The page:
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We are entering the great week, Holy week, for Christians. We remember the arrest, trial, passion, death of Jesus and his resurrection on Easter Sunday.
Is it possible to live gratitude when you are living something difficult ?
We all go through moments of consolation and desolation. We are in consolation when we feel dynamism, peace, confidence.
On the contrary, we live desolation when we are troubled, agitated, in darkness and when we feel laziness, fatigue, bitterness. We can be the cause of the states of desolation of our being through negligence or idleness, but these mood swings also happen without us being responsible.
Like seasons in nature, there exist also seasons of the soul. Should we regret this ? Should we be sorry for our desolation and changes of mood ? Certainly not ! For all seasons are useful : Summer is the time of vitality, visible growth and the gathering of fruits. Winter is the time of planting, taking root and germination. There there is work in depth which is nonetheless necessary !
During these times of desolation, the most powerful aspect of gratitude is revealed. What we need to believe is that EVERYTHING contributes to our growth, like the small seed in the earth during winter !
Christ, who enters Jerusalem on a back of the little one of a female donkey, is acclaimed by the crowds, but he knows that he will die. In the Bible, another man is associated with a female donkey : Saul. Desolated at losing his donkeys, he goes to look for them… This leads him to meet the prophet Samuel, who is waiting for him to come to make him king… (Re-read this passage in the Bible, first Book of Samuel 9 : 13-17).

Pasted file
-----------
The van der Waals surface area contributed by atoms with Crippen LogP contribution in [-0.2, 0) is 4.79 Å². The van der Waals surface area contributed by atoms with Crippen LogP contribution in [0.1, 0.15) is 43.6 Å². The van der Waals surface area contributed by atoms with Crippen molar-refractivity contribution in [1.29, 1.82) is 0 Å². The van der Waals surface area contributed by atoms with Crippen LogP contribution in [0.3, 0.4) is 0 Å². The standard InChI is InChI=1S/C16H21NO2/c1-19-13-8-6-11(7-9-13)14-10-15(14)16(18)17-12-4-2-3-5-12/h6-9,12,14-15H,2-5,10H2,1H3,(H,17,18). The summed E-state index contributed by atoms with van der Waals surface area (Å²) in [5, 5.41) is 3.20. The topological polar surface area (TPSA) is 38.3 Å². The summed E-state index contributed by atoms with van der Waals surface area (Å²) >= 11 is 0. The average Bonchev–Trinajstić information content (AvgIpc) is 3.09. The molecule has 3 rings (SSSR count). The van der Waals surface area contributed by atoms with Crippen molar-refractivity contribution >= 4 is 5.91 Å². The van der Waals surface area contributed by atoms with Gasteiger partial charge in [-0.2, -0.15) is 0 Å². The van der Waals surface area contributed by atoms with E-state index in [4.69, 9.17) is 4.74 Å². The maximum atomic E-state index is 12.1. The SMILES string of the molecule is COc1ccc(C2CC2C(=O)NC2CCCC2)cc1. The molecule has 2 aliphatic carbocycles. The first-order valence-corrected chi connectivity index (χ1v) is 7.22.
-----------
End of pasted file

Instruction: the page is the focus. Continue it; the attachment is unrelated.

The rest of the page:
Activity : If I am in a situation of trial or anxiety, psychological (I have not been very well recently), spiritual (I feel I have been separated from God for a long time) or material (I do not have what I need to live as I would like to live), I recall 3 reasons for gratitude on this subject, which count for me at this moment and I note them in my notebook. It is an excellent exercise which helps us to hold firm until the time of consolation returns.